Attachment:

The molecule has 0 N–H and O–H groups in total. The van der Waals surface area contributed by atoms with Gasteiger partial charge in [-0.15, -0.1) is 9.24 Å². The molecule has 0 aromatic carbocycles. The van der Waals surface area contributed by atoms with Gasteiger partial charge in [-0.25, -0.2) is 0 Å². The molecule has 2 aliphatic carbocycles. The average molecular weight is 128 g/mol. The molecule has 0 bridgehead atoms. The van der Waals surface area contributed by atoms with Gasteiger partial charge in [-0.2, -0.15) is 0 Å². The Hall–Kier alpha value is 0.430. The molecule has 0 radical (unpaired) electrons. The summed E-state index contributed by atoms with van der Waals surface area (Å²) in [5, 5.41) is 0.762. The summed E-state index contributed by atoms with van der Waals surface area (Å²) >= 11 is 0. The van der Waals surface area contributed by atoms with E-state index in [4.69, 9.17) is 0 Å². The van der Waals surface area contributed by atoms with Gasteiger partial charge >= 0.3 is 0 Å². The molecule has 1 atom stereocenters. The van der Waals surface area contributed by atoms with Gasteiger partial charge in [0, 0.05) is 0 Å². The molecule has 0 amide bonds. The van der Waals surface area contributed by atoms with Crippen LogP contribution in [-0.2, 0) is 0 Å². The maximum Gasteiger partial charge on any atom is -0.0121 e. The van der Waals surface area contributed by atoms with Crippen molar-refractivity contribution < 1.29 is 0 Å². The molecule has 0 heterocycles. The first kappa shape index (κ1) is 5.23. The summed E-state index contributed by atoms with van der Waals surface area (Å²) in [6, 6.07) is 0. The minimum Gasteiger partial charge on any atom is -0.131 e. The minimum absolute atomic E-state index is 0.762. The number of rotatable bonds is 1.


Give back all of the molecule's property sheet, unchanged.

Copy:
The molecule has 0 N–H and O–H groups in total. The van der Waals surface area contributed by atoms with Gasteiger partial charge in [-0.15, -0.1) is 9.24 Å². The molecule has 0 aromatic carbocycles. The van der Waals surface area contributed by atoms with Gasteiger partial charge in [-0.25, -0.2) is 0 Å². The molecule has 2 aliphatic carbocycles. The average molecular weight is 128 g/mol. The molecule has 0 bridgehead atoms. The van der Waals surface area contributed by atoms with Gasteiger partial charge in [-0.2, -0.15) is 0 Å². The Hall–Kier alpha value is 0.430. The molecule has 0 radical (unpaired) electrons. The summed E-state index contributed by atoms with van der Waals surface area (Å²) in [5, 5.41) is 0.762. The summed E-state index contributed by atoms with van der Waals surface area (Å²) >= 11 is 0. The van der Waals surface area contributed by atoms with E-state index in [4.69, 9.17) is 0 Å². The van der Waals surface area contributed by atoms with Gasteiger partial charge >= 0.3 is 0 Å². The molecule has 1 atom stereocenters. The van der Waals surface area contributed by atoms with Gasteiger partial charge in [0, 0.05) is 0 Å². The molecule has 0 amide bonds. The van der Waals surface area contributed by atoms with Crippen LogP contribution in [-0.2, 0) is 0 Å². The maximum Gasteiger partial charge on any atom is -0.0121 e. The van der Waals surface area contributed by atoms with Crippen molar-refractivity contribution < 1.29 is 0 Å². The molecule has 0 heterocycles. The first kappa shape index (κ1) is 5.23. The summed E-state index contributed by atoms with van der Waals surface area (Å²) in [6, 6.07) is 0. The minimum Gasteiger partial charge on any atom is -0.131 e. The minimum absolute atomic E-state index is 0.762. The number of rotatable bonds is 1.